When Bill Belichick offered his explanation for deflate-gate, many scientists, including Neil deGrasse Tyson, stepped in to offer opinions about whether it was possible. They didn’t all agree, and Neil, among others, was flooded with dissenting opinions. Now the Cosmos star is speaking out, talking about the science, how much temperature change is required to deflate a football, and why he admits he was wrong.
A week after the game that inspired the deflate-gate controversy, in which the Patriots were accused of using under-inflated footballs, Neil deGrasse Tyson tweeted a response, invoking science.
For the Patriots to blame a change in temperature for 15% lower-pressures, requires balls to be inflated with 125-degree air.
— Neil deGrasse Tyson (@neiltyson) January 26, 2015
Though Tyson said that the balls involved in deflate-gate would have to have been inflated in a 125 degree room, followers disagreed, and flooded him with responses. Fortunately, one of the things that Neil likes to say about science is that it’s good at admitting when one is wrong — and he did just that.
“Shortly afterwards, many of my physics-fluent twitter followers, as well as others in the blogosphere, were quick to point out that in my calculation I neglected to account for the fact that the football pressures were “gauge” pressures (as would be the pressures measured in any ball on Earth) rather than “absolute” pressures. And the calculation that I performed applies only to absolute pressures — which reference the case where the football pressure is measured in the vacuum of space, without the effects of atmospheric pressure on the measurement. Using the (correct) gauge pressure in the calculation reduces the needed inflation temperature to about 90-degrees for that effect.”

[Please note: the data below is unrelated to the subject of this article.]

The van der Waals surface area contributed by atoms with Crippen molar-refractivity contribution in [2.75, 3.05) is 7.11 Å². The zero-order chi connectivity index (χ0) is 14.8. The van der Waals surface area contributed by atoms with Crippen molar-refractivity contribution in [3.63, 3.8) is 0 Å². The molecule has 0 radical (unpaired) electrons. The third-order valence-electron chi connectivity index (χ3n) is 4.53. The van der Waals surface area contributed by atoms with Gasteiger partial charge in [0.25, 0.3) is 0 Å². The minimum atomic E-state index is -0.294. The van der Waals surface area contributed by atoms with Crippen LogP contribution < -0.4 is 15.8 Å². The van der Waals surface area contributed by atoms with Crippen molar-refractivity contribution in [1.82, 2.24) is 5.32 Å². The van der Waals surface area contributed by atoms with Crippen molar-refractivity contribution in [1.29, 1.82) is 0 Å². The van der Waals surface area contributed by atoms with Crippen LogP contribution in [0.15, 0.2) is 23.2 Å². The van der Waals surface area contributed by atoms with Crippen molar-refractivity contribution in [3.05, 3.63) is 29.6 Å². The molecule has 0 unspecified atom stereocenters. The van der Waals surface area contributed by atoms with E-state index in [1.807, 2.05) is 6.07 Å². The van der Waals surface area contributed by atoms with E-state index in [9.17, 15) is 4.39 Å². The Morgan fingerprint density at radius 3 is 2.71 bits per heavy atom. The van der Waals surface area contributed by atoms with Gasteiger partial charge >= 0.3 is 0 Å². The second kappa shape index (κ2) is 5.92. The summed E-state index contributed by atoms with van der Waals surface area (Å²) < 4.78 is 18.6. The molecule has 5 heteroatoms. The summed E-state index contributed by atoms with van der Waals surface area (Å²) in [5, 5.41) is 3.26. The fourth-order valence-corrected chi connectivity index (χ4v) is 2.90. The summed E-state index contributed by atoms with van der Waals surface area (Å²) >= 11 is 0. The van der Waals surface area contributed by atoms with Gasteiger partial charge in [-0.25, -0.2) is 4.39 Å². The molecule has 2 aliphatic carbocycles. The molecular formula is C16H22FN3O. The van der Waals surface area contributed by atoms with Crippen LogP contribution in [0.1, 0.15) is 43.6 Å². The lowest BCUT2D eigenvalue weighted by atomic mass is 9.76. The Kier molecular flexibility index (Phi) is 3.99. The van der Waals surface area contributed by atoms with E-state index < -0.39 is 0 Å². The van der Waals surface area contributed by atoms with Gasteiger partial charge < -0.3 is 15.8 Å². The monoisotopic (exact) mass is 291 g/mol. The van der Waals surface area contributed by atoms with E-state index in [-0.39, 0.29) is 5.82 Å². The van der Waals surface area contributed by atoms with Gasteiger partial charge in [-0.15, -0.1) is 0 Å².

Tyson went on to explain that the deflate-gate discrepancy meant the balls would have to have been inflated with 90 degree air, not 125 degree air, in order to deflate to the degree claimed. While Tyson admits 90 degrees is more likely, he clearly doesn’t think either is the fact.
Neil also goes on to say that he doesn’t think deflate-gate matters, due to the size of the Patriots’ win.
“A delightfully moot point since neither temperature absolves the NE Patriots even as we all know that the NE Patriots, in their 45 to 7 victory over the Colts, would have won the game no matter the ball pressure. And, as far as I am concerned, the Patriots would have won that game even in the vacuum of space.”
Bill Nye The Science Guy expressed a similar opinion on deflate-gate in a video for Funny or Die: carrying out an experiment in which he reduces footballs filled at 80 degrees to 50 degrees, and finds no noticeable difference, he announces that, even though he believes the Patriots ‘bent the rules,’ it’s probably insignificant. He suggests his reason for being unimpressed by deflate-gate is different from Tyson’s, though, spending the moments in the middle of his experiment talking about climate change — a much bigger issue.
Despite their different reasons, and different numbers, Bill Nye and Neil deGrasse Tyson come out on the same side in the deflate-gate debate: the balls were likely underinflated (neither expresses an opinion on whether this was deliberate) but the controversy has been overblown. What’s your stance on deflate-gate, and on Bill Nye and Neil deGrasse Tyson’s use of science to deny Bill Belichick’s claims?
[photo credit: NASA HQ PHOTO]